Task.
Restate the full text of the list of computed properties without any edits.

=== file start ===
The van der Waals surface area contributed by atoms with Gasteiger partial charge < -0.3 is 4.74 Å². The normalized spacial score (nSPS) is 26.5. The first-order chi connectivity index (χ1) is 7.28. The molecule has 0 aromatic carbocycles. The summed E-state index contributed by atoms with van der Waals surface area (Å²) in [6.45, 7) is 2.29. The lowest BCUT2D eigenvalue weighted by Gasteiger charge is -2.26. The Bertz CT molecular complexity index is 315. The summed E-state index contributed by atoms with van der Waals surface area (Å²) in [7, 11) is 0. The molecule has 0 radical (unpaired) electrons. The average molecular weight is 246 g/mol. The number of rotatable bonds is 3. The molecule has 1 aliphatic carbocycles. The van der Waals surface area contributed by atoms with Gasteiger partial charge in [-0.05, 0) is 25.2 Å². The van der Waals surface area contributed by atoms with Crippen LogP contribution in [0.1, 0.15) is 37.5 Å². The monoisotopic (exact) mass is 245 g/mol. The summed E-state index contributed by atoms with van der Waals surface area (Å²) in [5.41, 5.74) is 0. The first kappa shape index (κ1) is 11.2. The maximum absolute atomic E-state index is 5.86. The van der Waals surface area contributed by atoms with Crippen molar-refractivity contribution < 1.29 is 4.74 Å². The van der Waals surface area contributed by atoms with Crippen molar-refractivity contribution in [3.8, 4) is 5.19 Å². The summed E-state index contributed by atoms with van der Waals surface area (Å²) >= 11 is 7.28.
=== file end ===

The van der Waals surface area contributed by atoms with Gasteiger partial charge < -0.3 is 4.74 Å². The normalized spacial score (nSPS) is 26.5. The first-order chi connectivity index (χ1) is 7.28. The molecule has 0 aromatic carbocycles. The summed E-state index contributed by atoms with van der Waals surface area (Å²) in [6.45, 7) is 2.29. The lowest BCUT2D eigenvalue weighted by Gasteiger charge is -2.26. The Bertz CT molecular complexity index is 315. The summed E-state index contributed by atoms with van der Waals surface area (Å²) in [7, 11) is 0. The molecule has 0 radical (unpaired) electrons. The average molecular weight is 246 g/mol. The number of rotatable bonds is 3. The molecule has 1 aliphatic carbocycles. The van der Waals surface area contributed by atoms with Gasteiger partial charge in [-0.05, 0) is 25.2 Å². The van der Waals surface area contributed by atoms with Crippen LogP contribution in [0.1, 0.15) is 37.5 Å². The monoisotopic (exact) mass is 245 g/mol. The summed E-state index contributed by atoms with van der Waals surface area (Å²) in [5.41, 5.74) is 0. The first kappa shape index (κ1) is 11.2. The maximum absolute atomic E-state index is 5.86. The van der Waals surface area contributed by atoms with Crippen molar-refractivity contribution < 1.29 is 4.74 Å². The van der Waals surface area contributed by atoms with Crippen molar-refractivity contribution in [3.8, 4) is 5.19 Å². The summed E-state index contributed by atoms with van der Waals surface area (Å²) >= 11 is 7.28.